Try to always play with the same finger or hand
    movement, place the fingers right on the fretboard,
    always move your right hand with the same feeling etc.
    It will build a great foundation for your future
    playing, and will allow you to learn new things much
    faster than before.
  2. When you always play with the same feeling, all the
    time, you'll also gain good condition in your
    fingers. You won't get stuck being tired when you go
    gigging, play for other people, play for a long time,
  3. You'll get better control of your fingers, you'll
    get your fingers moving quicker, abd you won't have to
    "think" with your eyes or ears if you're playing right
    or wrong because your fingers will do the job.


The best way to learn to play an instrument is to take
rests within your practice session. Very intensive
learning is less good than a session that's divided
into modules, where, after every new module, you take
some rest. The rests decrease your fatigue and helps
when you're learning some new material.

How long
should the rests be? It depends on how tired you are,
and how long your "learning modules" are, but don't
make them too long! Personally, i divide my practice
time into 50-55 minutes modules and 5-10 minutes rests
between every module. I can also divide modules into
smaller pieces, and take some 2-3 minutes rests
between them. It really helps when i practice! And I'm
sure it'll help you too!


Have you ever wondered why your little fingers are so
hard to manipulate compared to their neighbours? It's
simply the natural anatomy of your body! Your ring-
and little fingers are using one and the same muscle
to do the extension of the finger. (Try to extend your
ring finger without moving your little finger...Good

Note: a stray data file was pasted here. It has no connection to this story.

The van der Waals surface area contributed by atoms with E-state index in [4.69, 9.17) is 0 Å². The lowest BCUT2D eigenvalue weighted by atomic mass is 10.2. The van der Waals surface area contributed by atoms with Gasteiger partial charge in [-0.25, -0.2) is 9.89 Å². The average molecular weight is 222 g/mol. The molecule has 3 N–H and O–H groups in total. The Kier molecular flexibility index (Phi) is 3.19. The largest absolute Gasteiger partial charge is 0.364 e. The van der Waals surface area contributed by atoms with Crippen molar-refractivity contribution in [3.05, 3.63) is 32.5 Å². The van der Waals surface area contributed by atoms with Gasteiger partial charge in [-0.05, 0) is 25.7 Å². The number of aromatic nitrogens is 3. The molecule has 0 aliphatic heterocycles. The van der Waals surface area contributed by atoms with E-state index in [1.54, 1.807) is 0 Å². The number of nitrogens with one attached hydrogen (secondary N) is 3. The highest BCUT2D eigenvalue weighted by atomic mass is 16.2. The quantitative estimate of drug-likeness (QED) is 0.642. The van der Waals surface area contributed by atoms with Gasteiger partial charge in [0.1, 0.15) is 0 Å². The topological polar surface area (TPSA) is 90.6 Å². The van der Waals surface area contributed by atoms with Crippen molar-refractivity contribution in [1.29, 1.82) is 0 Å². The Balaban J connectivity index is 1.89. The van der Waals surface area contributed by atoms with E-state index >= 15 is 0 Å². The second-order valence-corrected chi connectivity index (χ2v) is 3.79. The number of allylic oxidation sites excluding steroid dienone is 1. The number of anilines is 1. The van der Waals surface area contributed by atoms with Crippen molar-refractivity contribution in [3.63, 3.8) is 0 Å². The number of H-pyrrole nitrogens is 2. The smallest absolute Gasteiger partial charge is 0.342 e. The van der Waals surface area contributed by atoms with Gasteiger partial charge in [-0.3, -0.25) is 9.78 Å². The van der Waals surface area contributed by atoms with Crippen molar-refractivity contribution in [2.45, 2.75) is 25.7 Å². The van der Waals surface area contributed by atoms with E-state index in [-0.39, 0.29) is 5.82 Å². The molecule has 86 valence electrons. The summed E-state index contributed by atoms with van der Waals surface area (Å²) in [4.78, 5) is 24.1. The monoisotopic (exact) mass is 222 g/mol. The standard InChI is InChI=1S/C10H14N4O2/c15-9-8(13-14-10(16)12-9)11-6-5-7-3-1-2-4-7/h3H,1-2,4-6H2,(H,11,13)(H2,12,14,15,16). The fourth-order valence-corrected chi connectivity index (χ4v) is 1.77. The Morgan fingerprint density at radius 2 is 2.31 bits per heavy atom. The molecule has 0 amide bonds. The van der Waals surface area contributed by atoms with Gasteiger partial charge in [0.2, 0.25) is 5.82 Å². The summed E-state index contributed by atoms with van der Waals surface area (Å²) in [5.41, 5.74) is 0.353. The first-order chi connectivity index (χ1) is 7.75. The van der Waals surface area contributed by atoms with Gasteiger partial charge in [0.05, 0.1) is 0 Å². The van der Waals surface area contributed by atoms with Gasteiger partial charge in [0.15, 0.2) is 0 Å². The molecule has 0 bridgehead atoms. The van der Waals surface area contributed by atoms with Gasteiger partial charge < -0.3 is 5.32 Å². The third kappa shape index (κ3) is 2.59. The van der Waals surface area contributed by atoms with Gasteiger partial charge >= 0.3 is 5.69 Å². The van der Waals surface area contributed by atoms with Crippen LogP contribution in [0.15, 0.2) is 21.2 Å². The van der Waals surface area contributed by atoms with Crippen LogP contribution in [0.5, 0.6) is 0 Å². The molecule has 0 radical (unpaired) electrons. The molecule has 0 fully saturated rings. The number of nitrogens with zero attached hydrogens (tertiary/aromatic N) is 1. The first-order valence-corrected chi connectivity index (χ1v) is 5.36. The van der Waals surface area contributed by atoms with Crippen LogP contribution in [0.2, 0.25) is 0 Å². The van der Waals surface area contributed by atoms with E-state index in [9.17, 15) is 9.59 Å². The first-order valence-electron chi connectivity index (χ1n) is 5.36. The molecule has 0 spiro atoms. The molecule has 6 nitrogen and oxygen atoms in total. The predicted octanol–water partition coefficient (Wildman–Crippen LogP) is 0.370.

luck!) Therefore, if you play fingerstyle, it's good
to force your right hand to move both of these
fingers when you strike a string with your ring
finger. Your finger movement will be much more natural
when you move both fingers at the same time, rather
than trying to close out the little finger. (Of
course, you shall not strike the string with your
little finger, you'll just move it in the same
direction as your ring finger.)

Now, let's go over to
the left hand: if you try to play a hammer-on, or a
trill, with your little finger you probably notice
some resistance created in your hand. However, this
trouble disappears when you rest your ring finger on
the fretboard. This is also caused by the muscle that
extends these two fingers; there's no real simple
solution to this problem, you just must train your
little finger until it feels OK. In other words, don't
get despaired if your little finger cause you trouble,
just put some more pressure on it!

Sebastian Kalamajski, a guitarist from Sweden, began his music studies when he was seven years old by learning how to play piano.

Sebastian is currently studying for M.D. as a biomedical scientist. His new, large (370 pages) digital book is just being published on his web site.

Sebastian Kalamajski